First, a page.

“I have broke charity with the woman, I have broke charity with her.” Giles to Danforth
“Do you know, Mr. Proctor, that the entire contention of the state in these trials is that the voice of Heaven is speaking through the children?” Danforth to Proctor
“We burn a hot fire here; it melts down all concealment.” Danforth to Proctor
“All innocent and Christian people are happy for the courts in Salem! These people are gloomy for it.” Parris to HaleIf you are truly innocent, you would agree to the Court’s judgement.
“No, old man, you have not hurt these people if they are of good conscience. But you must understand, sir, that a person is either with this court or he must be counted against it, there be no road between. This is a sharp time, now, a precise time- we live no longer in the dusky afternoon when evil mixed itself with good and befuddled the world. Now, by God’s grace, the shining sin is up, and them that fear not light sill surely praise it. I hope you will be one of those.” Danforth
“We cannot blink it more. There is a prodigious fear of this court in the country-“ Hale to DanforthAfter Giles wouldn’t give up his source
“But witchcraft is ipso facto, on its face and by its nature, an invisible crime, is not? Therefore, who may possibly be witness to it? The witch and the victim. None other. Now we cannot hope the witch will accuse herself; granted? Therefore, we must rely upon her victim- and they do testify, the children certainly do testify.” Danforth to Proctor and others
“Now then. It does not escape me that this deposition may be devised to blind us; it may well be that Marry Warren has been conquered by Satan, who sends her here to distract our sacred purpose.” Danforth to girls (Abigail, Mercy, Betty, Susanna)
“Let you beware, Mr. Danforth. Think you to be so mighty that the power of Hell may not turn your wits? Beware of it!” Abigail to Danforth
“She thinks to dance with me on my wife’s grave! and well she might, for I thought of her softly. God help me, I lusted, and there is a promise in such sweat. But it’s a whore’s vengeance, and you must see it; I set myself entirely in your hands. I know you must see it now.” Proctor to Danforth
“I have made a bell of my honor! I have rung the doom of my good name- you will believe me, Mr. Danforth! My wife is innocent, except she knew a whore when she saw one!” Proctor to Danforth
“Excellency, it is a natural lie to tell; I beg you, stop now before another condemned! I may shut my conscience to it no more- private vengeance is working through this testimony! From the beginning this man has struck me as true.” Hale to Danforth
“God is dead!” Proctor
“A fire, a fire is burning! I hear the boot of Lucifer, I see his filthy face! And it is my face, and yours, Danforth! For them that quail to bring men out of ignorance, as I have quailed, and as you quail now when you know in all your black hearts that this be fraud – God damns our kind especially, and we will burn, we will burn together!” Proctor
“I denounce these proceedings, I quit this court!” Hale to court
“There be so many cows wanderin’ the highroads, now their masters be in the jails, and much disagreement who they will belong to now. I know Mr. Parris be arguin’ with farmers all yesterday- there is great contention, sir, about the cows.” Cheever to Danforth
“There is news, sir, that the court- the must reckon with. My niece, sir, my niece- I believe she has vanished.” Parris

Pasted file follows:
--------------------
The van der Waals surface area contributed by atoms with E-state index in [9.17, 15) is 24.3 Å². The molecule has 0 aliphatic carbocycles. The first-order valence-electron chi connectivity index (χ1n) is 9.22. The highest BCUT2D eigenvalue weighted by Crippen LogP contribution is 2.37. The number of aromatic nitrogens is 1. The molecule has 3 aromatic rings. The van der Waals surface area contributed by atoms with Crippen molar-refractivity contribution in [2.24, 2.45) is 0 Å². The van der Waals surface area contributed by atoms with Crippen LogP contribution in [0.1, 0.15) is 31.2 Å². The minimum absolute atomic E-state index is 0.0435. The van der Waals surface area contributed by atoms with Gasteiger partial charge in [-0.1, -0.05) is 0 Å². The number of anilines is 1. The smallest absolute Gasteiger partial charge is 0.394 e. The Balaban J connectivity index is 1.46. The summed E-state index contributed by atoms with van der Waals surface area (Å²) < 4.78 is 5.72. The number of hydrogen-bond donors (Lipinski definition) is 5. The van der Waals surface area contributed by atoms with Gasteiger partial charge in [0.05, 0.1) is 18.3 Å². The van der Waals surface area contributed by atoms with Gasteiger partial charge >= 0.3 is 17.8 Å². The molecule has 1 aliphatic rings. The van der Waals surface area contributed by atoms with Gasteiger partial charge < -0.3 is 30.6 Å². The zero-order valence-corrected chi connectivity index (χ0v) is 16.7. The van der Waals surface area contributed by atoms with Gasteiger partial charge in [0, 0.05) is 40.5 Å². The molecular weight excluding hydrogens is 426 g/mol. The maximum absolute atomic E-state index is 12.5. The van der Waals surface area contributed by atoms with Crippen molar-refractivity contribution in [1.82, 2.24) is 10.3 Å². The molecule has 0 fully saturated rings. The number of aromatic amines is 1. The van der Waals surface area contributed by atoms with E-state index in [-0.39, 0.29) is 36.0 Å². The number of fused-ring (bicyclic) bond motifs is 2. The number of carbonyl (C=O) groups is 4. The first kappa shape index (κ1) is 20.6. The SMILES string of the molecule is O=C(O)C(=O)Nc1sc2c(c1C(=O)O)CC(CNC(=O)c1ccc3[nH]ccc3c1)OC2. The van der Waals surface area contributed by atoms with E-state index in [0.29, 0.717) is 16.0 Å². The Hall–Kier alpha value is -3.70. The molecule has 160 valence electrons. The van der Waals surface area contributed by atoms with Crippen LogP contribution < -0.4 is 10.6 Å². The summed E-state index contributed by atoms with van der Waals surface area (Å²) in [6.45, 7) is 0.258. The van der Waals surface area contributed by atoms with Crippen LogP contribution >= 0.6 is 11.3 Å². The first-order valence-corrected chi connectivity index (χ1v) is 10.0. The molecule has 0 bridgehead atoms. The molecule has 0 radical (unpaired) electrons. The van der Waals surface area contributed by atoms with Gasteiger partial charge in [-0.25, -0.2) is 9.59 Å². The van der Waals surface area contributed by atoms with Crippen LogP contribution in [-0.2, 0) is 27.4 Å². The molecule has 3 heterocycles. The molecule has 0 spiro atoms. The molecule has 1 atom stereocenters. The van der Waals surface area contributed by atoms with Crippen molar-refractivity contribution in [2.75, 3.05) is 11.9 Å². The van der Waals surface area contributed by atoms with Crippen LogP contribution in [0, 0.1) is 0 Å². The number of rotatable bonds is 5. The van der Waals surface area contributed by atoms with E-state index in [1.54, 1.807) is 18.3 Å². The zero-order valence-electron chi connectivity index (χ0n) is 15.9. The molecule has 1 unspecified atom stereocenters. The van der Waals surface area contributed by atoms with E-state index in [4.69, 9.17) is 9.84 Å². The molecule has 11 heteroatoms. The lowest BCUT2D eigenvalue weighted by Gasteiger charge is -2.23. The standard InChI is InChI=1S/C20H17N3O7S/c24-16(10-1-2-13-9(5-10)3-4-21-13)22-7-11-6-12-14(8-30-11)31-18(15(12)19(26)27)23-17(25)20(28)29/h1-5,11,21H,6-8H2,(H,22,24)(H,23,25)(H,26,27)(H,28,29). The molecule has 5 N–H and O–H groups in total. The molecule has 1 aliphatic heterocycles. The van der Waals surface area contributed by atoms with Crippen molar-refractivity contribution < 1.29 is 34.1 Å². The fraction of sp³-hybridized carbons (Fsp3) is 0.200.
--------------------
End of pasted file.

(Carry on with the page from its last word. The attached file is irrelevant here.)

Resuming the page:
“It cannot be forgot, sir, that when I summoned the congregation for John Proctor’s excommunication there were hardly thirty people come to hear it. That speak a discontent, I think-“ Parris
“Now hear me, and beguile yourselves no more. I will not receive a single plea for pardon or postponement. Them that will not confess will hang. Twelve are already executed; the names of these seven are given out, and the village expects to see them die this morning. Postponement now speaks a floundering on my part; reprieve or pardon must cast doubt upon the quilt of them that died till now. While I speak God’s law, I will not crack its voice with whimpering. If retaliation is your fear, know this- I should hand ten thousand that dared to rise against the lwa, and an ocean of salt tears could not melt the resolution of the statutes. Now draw yourselves up like men and help me, as you are bound by Heaven to do.” Danforth to Hale
“Excellency, there are orphans wandering from house to house; abandoned cattle bellow on the highroads, the stink of rotting crops hangs everywhere, and no man knows when the harlots’ cry will end his life- and you wonder yet if rebellion’s spoke? Better you should marvel how they do not burn down your province!” Hale to Danforth
“It is mistaken law that leads you to sacrifice. Life, woman, life is God’ most precious gift; no principle, however glorious, may justify the taking of it…. it may well be God damns a liar less than he that throws his life away for pride.” Hale to Elizabeth
“I cannot mount the gibbet like a saint. It is a fraud. I am not that man. My honesty is broke, Elizabeth; I am no good man. Nothing’s spoiled by giving them this lie that were not rotten long before.” Proctor to Elizabeth
“John, it come to naught that I should forgive you, if you’ll not forgive yourself. It is not my soul, John, it is yours. Only be sure of this, for I know it now: Whatever you will do, it is a good man does it. I have read my heart this three month, John. I have sins of my own count. It needs a cold wife to prompt lechery” Elizabeth to Proctor
“Do what you will. But let none be your judge. There be no higher judge under Heaven than Proctor is! Forgive me, forgive me, John- I never knew such goodness in the world.” Elizabeth to Proctor
“I do think I see some shred of goodness in John Proctor. Not enough weave a banner with, but enough to keep it from such dogs. Give them no tear! Tears pleasure them! Show honor now, show a stony heart and sink them with it!” Proctor to Hale
“He have his goodness now. God forbid I take it from him!’ Elizabeth to Hale